Hidden away in a wooded neighborhood of Ann Arbor, Michigan, a house designed by Frank Lloyd Wright and built in the 1970s has come on the market for the first time.
The 1,300-square-foot house, with two bedrooms and two baths, is one of Wright’s Usonian homes and hit the market last month for for $1.2 million. Wright designed the house in 1938 for a retired teacher in Wisconsin, but it was never built, according to JoAnn Barrett, the agent for the listing.
The design was revived four decades later. Fred Haddock, an astrophysicist at the University of Michigan, and his wife at the time, Priscilla Whiteford, contacted Wright’s widow in the mid-1970s, saying she could earn money from Wright’s unrealized plans, said Deborah Fredericks, who later married Haddock. She still lives in the house; Haddock died in 2009.
The firm Wright founded to handle his legacy, Taliesin Associated Architects, managed the entire project, Ms. Fredericks said. Taliesin chose the site—10 acres sloping to Honey Creek—the placement and the house plan, according to Wright’s vision. Usonian houses were intended to blend into their surroundings. The house was completed in 1979, two decades after Wright’s death.
“Wright called it a jewel box,” Ms. Fredericks said of the design of the home, which has the name the Whiteford-Haddock House after its original owners.
The design was dubbed a “Below Zero,” tailored for the region’s cold winters. The roof slopes sharply for snow to slide off. Haddock made a few adjustments: he tweaked the radiant floor heating, a weakness in other Wright houses.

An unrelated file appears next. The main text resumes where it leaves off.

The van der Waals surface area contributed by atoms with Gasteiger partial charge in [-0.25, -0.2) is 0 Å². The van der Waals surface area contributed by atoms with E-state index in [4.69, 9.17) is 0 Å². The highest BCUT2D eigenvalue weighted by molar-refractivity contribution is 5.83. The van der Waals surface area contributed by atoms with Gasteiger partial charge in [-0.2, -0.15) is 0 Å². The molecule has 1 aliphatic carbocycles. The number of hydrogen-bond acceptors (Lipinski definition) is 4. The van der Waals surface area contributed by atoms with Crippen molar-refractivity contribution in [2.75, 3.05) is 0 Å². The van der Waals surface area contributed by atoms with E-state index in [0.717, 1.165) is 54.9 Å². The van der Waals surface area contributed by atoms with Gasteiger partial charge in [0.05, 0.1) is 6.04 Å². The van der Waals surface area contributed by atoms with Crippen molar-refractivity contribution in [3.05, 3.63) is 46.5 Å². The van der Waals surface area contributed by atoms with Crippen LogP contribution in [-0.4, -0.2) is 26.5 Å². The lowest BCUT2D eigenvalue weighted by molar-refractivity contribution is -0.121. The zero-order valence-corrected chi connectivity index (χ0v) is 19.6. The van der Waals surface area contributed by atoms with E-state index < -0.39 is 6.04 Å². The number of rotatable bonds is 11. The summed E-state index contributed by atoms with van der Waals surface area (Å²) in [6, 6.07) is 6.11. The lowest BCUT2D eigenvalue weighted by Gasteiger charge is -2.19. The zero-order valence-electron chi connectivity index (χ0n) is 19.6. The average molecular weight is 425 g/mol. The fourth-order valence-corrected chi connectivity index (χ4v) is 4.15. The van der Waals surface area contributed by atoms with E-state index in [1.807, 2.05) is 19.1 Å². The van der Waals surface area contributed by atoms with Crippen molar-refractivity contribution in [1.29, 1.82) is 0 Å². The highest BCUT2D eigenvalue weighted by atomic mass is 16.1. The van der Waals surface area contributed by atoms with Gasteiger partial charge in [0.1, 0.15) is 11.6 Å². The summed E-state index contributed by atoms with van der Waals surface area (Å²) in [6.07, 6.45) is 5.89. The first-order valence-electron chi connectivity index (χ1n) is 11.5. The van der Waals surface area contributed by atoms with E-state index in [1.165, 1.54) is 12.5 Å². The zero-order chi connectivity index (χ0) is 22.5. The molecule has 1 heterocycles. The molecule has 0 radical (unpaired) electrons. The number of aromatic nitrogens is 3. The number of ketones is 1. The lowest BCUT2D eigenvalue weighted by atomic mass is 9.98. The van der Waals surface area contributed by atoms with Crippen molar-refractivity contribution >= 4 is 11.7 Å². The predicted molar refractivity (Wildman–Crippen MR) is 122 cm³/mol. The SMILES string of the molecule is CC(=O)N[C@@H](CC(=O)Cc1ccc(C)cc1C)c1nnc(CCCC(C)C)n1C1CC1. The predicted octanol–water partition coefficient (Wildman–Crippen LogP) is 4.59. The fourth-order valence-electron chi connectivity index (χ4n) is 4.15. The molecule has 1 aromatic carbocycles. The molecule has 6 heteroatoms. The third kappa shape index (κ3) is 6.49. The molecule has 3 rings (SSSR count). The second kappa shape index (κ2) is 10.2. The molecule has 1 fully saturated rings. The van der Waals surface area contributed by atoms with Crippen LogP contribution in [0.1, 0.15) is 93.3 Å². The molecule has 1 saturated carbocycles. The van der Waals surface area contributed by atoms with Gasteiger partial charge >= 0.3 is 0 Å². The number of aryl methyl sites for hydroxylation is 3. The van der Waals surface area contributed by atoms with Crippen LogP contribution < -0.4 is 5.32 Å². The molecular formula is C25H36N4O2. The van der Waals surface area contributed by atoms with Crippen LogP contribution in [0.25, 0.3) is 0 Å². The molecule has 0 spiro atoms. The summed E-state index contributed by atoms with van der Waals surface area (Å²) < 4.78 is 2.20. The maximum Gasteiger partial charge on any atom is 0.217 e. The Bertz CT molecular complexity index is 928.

“Wright specified iron pipes in concrete. Fred was a chemist and knew a reaction would occur that would make the pipes fall apart, so he had them use copper pipes wrapped in another material,” Ms. Fredericks said. The radiant floor heating still works.
The high ceilings, sloping to 20 feet, are unusual for a Wright house, noted Ms. Barrett.
In the center of the home, a 30-foot tower rises above the circular staircase going to the basement. “Fred hated having that space go to waste, so he put books there,” Ms. Fredericks said. He reached his 6,000-volume library by ladder, depositing his choices into a not-Wright plastic bucket suspended from the ceiling.
On a platform between the dining room and master bedroom, a large flat-screen television lies horizontal and out of sight until summoned to rise into view, thanks to a hospital-bed mechanism.
“You try to keep everything within the historical standards, but still have a modern life,” she said.
The kitchen was updated from the original “domestic area” marked on the blueprints. However, all the original cupboards, as well as remnants of the redwood used, have been stored.
Usonian principles called for open-plan living areas, all on one level, and small bedrooms that would be used only for sleeping, Ms. Barrett noted.
Haddock died in 2009, and Ms. Fredericks has decided to downsize. “It’s going to be really weird after this to live in a house where people come to see me and not the house,” Ms. Fredericks said.
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